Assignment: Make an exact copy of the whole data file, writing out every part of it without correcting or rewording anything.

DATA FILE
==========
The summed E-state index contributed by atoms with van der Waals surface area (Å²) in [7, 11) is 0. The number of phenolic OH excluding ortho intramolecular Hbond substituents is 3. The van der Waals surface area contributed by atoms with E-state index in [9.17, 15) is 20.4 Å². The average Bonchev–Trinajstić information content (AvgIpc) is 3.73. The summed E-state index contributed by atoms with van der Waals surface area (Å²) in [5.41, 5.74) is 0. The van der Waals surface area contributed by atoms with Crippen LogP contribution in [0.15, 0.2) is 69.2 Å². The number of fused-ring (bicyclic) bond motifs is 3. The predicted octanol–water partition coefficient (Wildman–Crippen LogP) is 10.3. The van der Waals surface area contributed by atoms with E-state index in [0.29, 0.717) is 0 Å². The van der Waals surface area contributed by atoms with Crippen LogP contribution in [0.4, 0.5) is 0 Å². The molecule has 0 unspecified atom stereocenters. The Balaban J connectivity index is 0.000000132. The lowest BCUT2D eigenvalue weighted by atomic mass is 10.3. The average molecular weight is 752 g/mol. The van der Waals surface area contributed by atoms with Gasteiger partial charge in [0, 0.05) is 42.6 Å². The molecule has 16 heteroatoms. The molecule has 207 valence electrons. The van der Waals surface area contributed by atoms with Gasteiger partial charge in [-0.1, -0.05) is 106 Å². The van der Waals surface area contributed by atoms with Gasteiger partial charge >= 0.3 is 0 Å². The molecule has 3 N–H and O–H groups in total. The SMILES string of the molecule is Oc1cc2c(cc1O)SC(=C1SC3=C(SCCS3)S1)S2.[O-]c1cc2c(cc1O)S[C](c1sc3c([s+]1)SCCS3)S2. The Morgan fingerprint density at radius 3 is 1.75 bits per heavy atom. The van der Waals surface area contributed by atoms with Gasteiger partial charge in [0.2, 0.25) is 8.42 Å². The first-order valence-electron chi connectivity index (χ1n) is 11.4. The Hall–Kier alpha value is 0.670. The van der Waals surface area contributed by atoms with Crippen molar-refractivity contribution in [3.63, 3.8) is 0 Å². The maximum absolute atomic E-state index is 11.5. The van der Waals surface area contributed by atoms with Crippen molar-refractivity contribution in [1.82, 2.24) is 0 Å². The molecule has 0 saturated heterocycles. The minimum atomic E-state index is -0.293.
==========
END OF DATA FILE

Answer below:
The summed E-state index contributed by atoms with van der Waals surface area (Å²) in [7, 11) is 0. The number of phenolic OH excluding ortho intramolecular Hbond substituents is 3. The van der Waals surface area contributed by atoms with E-state index in [9.17, 15) is 20.4 Å². The average Bonchev–Trinajstić information content (AvgIpc) is 3.73. The summed E-state index contributed by atoms with van der Waals surface area (Å²) in [5.41, 5.74) is 0. The van der Waals surface area contributed by atoms with Crippen LogP contribution in [0.15, 0.2) is 69.2 Å². The number of fused-ring (bicyclic) bond motifs is 3. The predicted octanol–water partition coefficient (Wildman–Crippen LogP) is 10.3. The van der Waals surface area contributed by atoms with E-state index in [0.29, 0.717) is 0 Å². The van der Waals surface area contributed by atoms with Crippen LogP contribution in [0.4, 0.5) is 0 Å². The molecule has 0 unspecified atom stereocenters. The Balaban J connectivity index is 0.000000132. The lowest BCUT2D eigenvalue weighted by atomic mass is 10.3. The average molecular weight is 752 g/mol. The van der Waals surface area contributed by atoms with Gasteiger partial charge in [0, 0.05) is 42.6 Å². The molecule has 16 heteroatoms. The molecule has 207 valence electrons. The van der Waals surface area contributed by atoms with Gasteiger partial charge in [-0.1, -0.05) is 106 Å². The van der Waals surface area contributed by atoms with Gasteiger partial charge >= 0.3 is 0 Å². The molecule has 3 N–H and O–H groups in total. The SMILES string of the molecule is Oc1cc2c(cc1O)SC(=C1SC3=C(SCCS3)S1)S2.[O-]c1cc2c(cc1O)S[C](c1sc3c([s+]1)SCCS3)S2. The Morgan fingerprint density at radius 3 is 1.75 bits per heavy atom. The van der Waals surface area contributed by atoms with Gasteiger partial charge in [0.2, 0.25) is 8.42 Å². The first-order valence-electron chi connectivity index (χ1n) is 11.4. The Hall–Kier alpha value is 0.670. The van der Waals surface area contributed by atoms with Crippen molar-refractivity contribution in [3.63, 3.8) is 0 Å². The maximum absolute atomic E-state index is 11.5. The van der Waals surface area contributed by atoms with Crippen molar-refractivity contribution in [1.82, 2.24) is 0 Å². The molecule has 0 saturated heterocycles. The minimum atomic E-state index is -0.293.